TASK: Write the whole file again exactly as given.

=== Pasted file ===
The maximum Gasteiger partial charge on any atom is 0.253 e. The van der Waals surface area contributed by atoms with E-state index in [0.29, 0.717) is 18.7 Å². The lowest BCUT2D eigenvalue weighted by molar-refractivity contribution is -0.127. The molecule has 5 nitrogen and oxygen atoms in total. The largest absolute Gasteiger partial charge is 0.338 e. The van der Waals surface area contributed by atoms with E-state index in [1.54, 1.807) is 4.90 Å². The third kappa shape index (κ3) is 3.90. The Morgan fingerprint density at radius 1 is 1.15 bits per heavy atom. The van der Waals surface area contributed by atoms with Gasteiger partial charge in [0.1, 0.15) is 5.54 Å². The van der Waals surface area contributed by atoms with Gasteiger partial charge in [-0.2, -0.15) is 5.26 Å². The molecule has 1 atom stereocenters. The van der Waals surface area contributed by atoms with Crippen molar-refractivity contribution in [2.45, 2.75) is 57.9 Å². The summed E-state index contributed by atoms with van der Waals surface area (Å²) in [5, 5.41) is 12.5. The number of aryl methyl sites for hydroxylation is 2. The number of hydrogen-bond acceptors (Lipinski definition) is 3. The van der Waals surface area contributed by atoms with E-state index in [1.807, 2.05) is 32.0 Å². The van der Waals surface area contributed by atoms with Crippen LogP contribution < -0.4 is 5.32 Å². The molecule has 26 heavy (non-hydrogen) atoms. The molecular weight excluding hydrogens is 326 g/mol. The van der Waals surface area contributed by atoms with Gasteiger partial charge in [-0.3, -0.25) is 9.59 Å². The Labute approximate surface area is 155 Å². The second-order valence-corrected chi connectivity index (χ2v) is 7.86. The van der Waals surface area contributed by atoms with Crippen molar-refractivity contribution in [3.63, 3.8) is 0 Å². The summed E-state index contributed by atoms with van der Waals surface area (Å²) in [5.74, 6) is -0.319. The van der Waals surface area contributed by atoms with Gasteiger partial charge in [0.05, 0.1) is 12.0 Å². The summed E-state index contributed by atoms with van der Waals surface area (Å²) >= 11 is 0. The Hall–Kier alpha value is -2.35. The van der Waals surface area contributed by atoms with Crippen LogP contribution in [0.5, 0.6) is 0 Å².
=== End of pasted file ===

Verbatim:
The maximum Gasteiger partial charge on any atom is 0.253 e. The van der Waals surface area contributed by atoms with E-state index in [0.29, 0.717) is 18.7 Å². The lowest BCUT2D eigenvalue weighted by molar-refractivity contribution is -0.127. The molecule has 5 nitrogen and oxygen atoms in total. The largest absolute Gasteiger partial charge is 0.338 e. The van der Waals surface area contributed by atoms with E-state index in [1.54, 1.807) is 4.90 Å². The third kappa shape index (κ3) is 3.90. The Morgan fingerprint density at radius 1 is 1.15 bits per heavy atom. The van der Waals surface area contributed by atoms with Gasteiger partial charge in [0.1, 0.15) is 5.54 Å². The van der Waals surface area contributed by atoms with Gasteiger partial charge in [-0.2, -0.15) is 5.26 Å². The molecule has 1 atom stereocenters. The van der Waals surface area contributed by atoms with Crippen molar-refractivity contribution in [2.45, 2.75) is 57.9 Å². The summed E-state index contributed by atoms with van der Waals surface area (Å²) in [5, 5.41) is 12.5. The number of aryl methyl sites for hydroxylation is 2. The number of hydrogen-bond acceptors (Lipinski definition) is 3. The van der Waals surface area contributed by atoms with E-state index in [1.807, 2.05) is 32.0 Å². The van der Waals surface area contributed by atoms with Crippen LogP contribution < -0.4 is 5.32 Å². The molecule has 26 heavy (non-hydrogen) atoms. The molecular weight excluding hydrogens is 326 g/mol. The van der Waals surface area contributed by atoms with Gasteiger partial charge in [-0.3, -0.25) is 9.59 Å². The Labute approximate surface area is 155 Å². The second-order valence-corrected chi connectivity index (χ2v) is 7.86. The van der Waals surface area contributed by atoms with Crippen molar-refractivity contribution in [3.63, 3.8) is 0 Å². The summed E-state index contributed by atoms with van der Waals surface area (Å²) in [5.74, 6) is -0.319. The van der Waals surface area contributed by atoms with Gasteiger partial charge in [0.05, 0.1) is 12.0 Å². The summed E-state index contributed by atoms with van der Waals surface area (Å²) >= 11 is 0. The Hall–Kier alpha value is -2.35. The van der Waals surface area contributed by atoms with Crippen LogP contribution in [0.5, 0.6) is 0 Å².